• The Albany County Office of Coroners does not keep a list of funeral homes used by the coroners. We don’t wonder Why? Do you?
  • Contrary to personal informal reports we have received, and which resulted in our interest in this topic, the Albany County Office of Coroners tells us that they have received no complaints regarding the performance of their coroners. (Per the Coroner’s Office, “As stated above any complaints against The Albany County Coroners would go through The Albany County Board of Legislators. In checking with them on this matter, no complaints have been filed against this office.” Do you wonder?)

Although the coroners have no medical training, and can be elected from any status in the general public, as long as they can get on the ballot. According to statute coroners must participate in a minimal death investigation course. The Albany County Office of Coroners reports that “all” county coroners receive annual training through the

  • New York State Association of Coroners and Medical Examiners (NYSACME)
  • The American Board of Medicolegal Death Investigation
  • The American Academy of Family Physicians (AAFP), and
  • Funeral Director CEU (continuing education units).

We note that the Albany County Office of Coroners response clearly reads “[a]ll of our coroners receive yearly training through those organizations. Does “all” mean all as in every, each? If it does we have some questions. One of those questions arise because we have personal communications from funeral professionals who state that they don’t see Charles Smoot at any of the funeral director continuing education events (CEU). Where is he getting his continuing training? Who’s paying for it? The answer to the first question is: Nobody knows. The answer to the second question is: We are.

Given the inadequate documentation, and without some documentation of a coroner’s whereabouts at a particular time a coroner’s case is called in and a death investigation is supposedly being done it will be very difficult if not impossible, to defend against any claims that the coroners are not attending at the death scene but are signing death certificates without due and diligent investigation. This is a serious issue and must be responded to and dealt with. We now publicly submit this question to the Albany County Office of Coroners and demand a response.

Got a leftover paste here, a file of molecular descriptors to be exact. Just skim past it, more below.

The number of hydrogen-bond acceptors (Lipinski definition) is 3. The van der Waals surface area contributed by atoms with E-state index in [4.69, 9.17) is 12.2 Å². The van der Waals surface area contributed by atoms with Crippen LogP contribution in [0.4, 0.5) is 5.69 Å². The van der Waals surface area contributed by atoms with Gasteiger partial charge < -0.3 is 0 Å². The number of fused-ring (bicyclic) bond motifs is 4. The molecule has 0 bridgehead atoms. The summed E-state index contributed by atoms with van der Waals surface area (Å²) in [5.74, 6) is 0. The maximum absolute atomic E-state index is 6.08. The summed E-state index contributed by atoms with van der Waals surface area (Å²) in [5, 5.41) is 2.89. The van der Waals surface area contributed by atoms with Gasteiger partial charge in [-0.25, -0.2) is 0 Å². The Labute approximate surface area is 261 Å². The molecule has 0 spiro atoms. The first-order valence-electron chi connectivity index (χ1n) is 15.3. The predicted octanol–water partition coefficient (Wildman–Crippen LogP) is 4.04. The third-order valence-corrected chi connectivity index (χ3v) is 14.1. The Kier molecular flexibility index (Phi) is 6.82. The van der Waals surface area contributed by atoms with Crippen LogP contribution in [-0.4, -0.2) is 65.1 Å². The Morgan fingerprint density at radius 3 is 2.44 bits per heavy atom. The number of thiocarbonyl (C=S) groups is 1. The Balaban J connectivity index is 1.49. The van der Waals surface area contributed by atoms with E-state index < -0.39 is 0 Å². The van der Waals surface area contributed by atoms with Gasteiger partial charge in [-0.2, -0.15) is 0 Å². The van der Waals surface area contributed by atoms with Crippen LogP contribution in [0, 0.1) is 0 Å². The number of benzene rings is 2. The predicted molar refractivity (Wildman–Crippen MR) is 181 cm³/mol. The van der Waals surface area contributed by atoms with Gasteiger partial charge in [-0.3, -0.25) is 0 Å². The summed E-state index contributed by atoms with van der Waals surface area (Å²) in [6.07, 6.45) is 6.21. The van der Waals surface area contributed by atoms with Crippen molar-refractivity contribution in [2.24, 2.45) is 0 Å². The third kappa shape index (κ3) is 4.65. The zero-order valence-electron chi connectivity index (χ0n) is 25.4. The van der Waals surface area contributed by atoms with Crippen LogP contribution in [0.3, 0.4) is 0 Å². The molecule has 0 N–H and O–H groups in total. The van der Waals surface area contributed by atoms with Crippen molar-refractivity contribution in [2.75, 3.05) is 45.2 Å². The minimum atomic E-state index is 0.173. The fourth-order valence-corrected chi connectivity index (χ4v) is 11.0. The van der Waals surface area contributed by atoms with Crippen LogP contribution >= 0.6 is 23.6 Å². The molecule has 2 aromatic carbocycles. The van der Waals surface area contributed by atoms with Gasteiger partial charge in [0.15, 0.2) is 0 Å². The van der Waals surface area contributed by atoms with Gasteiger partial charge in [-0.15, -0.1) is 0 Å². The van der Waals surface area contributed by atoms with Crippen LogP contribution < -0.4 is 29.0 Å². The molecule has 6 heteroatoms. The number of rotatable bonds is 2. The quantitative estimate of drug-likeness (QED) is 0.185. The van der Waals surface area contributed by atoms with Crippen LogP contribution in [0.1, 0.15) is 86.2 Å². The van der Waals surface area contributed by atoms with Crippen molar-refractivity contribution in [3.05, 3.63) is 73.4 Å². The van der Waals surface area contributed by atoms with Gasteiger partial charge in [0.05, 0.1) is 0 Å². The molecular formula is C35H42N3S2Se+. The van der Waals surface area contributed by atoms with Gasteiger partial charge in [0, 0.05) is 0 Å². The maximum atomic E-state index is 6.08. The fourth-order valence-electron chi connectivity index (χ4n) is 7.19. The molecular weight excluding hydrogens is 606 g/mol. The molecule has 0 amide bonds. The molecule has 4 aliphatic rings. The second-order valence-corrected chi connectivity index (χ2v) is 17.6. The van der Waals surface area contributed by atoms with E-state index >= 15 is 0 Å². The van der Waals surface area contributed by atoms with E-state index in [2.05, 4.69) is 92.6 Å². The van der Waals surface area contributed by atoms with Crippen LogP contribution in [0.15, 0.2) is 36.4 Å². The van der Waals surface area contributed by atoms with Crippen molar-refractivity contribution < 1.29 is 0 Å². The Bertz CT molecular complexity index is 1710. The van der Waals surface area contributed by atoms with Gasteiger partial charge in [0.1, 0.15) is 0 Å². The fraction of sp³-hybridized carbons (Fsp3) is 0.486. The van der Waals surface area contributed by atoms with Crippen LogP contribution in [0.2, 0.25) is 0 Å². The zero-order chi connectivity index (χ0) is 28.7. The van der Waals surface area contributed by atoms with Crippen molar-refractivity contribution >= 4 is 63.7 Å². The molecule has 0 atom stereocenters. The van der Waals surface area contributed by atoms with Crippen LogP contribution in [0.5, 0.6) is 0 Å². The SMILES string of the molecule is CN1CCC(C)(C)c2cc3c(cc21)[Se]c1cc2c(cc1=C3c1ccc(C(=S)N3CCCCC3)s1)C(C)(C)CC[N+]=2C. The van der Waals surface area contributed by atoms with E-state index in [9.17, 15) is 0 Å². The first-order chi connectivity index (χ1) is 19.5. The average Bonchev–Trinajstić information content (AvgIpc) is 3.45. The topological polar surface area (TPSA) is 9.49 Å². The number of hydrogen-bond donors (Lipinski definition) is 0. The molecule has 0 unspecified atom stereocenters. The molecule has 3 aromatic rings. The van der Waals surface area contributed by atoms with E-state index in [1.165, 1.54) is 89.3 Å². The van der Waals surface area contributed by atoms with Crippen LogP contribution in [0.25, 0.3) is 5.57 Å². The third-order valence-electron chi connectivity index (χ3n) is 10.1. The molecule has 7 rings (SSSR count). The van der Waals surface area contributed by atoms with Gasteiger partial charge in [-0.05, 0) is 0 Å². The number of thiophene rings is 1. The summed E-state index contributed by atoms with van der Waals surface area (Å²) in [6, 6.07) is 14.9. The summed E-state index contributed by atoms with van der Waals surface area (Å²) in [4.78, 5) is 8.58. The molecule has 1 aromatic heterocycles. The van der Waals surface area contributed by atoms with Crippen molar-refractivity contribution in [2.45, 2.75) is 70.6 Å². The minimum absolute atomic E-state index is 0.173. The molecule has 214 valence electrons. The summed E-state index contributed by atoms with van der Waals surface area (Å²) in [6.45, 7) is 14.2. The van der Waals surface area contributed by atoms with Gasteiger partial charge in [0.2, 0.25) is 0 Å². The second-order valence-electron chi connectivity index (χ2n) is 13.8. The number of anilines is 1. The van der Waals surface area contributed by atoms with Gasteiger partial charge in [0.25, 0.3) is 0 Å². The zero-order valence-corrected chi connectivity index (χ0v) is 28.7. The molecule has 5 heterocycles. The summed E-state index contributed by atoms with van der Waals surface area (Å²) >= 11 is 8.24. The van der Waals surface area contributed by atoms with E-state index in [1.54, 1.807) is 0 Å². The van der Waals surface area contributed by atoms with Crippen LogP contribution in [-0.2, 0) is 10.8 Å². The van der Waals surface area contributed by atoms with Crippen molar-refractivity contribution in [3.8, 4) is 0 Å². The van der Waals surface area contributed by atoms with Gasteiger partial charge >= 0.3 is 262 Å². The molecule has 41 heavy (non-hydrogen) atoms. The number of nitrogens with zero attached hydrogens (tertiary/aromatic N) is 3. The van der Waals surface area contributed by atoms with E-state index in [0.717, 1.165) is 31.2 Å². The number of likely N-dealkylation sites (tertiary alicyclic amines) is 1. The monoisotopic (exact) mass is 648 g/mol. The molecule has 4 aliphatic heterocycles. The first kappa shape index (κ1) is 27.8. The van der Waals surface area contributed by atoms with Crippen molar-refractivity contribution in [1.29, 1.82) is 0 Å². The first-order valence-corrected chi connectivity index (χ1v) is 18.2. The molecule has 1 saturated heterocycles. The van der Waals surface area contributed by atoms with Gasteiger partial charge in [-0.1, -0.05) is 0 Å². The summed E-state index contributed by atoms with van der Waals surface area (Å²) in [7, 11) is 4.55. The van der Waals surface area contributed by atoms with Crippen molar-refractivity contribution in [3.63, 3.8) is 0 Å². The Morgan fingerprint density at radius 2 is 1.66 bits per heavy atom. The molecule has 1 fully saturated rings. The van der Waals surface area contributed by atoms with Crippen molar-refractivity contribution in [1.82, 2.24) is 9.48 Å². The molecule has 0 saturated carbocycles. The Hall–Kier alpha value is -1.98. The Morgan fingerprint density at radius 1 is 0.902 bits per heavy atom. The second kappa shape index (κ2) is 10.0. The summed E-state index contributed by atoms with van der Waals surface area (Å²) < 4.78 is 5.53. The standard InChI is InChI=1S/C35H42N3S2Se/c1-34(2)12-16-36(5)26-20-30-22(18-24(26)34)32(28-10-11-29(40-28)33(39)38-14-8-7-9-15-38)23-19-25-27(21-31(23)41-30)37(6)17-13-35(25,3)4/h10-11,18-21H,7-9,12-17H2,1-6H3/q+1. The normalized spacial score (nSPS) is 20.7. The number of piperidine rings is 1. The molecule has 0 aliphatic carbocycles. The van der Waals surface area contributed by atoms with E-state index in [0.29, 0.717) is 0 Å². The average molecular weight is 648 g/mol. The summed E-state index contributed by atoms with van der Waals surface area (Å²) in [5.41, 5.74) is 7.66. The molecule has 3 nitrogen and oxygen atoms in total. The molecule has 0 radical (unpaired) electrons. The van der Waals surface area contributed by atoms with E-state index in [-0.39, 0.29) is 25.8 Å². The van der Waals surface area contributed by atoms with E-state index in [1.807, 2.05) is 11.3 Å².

Here’s what the Albany County Budget for 2017 lists for the Albany County Coroners Office:

 Albany County Coroners Office Personnel Count

2015 2016 2017
A 1185 Personnel Count 6 6 6
A1185 Coroner $725,824 $733,039 $733,239
2014 2015 2016
A 1185 Personnel Count 6 6 6
A1185 Coroner $693,504 $727,294 $728,729

So the budget figures don’t lie but they also don’t tell the whole story. So we filed several demands for production of documents and information under the New York State Public Officers Law or the Freedom of Information Law. All criticisms aside, we have to give credit where credit is due: The clerk / administrator and confidential secretary at the Albany County Coroners Office have been very helpful and forthcoming, and we hope honest — in providing information in response to our demands. Unfortunately, much of what they provided does not speak in favor of the coroners office:

Albany Medical Center Propaganda

In 2015, Albany Medical Center performed all of 222 autopsies for the Albany County coroners. In 2016 , Albany Medical Center again performed a majority of our 230 autopsies for Albany County. Ellis Hospital began a contract with Albany County at this time but, according to the Coroners Office “a breakdown of these numbers is not possible with out going through each case by hand.” This is the 21st century, people! Everyone has computer software for keeping these sorts of records! Why doesn’t Albany County?

Albany County does not bill for out-of-county residence. If a person dies within Albany County, Albany County picks up the cost of Coroner involvement, pursuant to New York State Law. According to a Times Union report these costs totaled nearly $113,000 from January 2012 to August 2013 (“The dead’s tab: $61,426. When a patient flown to Albany Med dies, Albany County pays for the autopsy.” Times Union, November 25, 2014). During that same period the $61,426 for 56 outside cases in 2012 accounted for about 10 percent of the coroner’s overall $603,000 2013 budget. .But they can and should bill the cost back to the county of residence.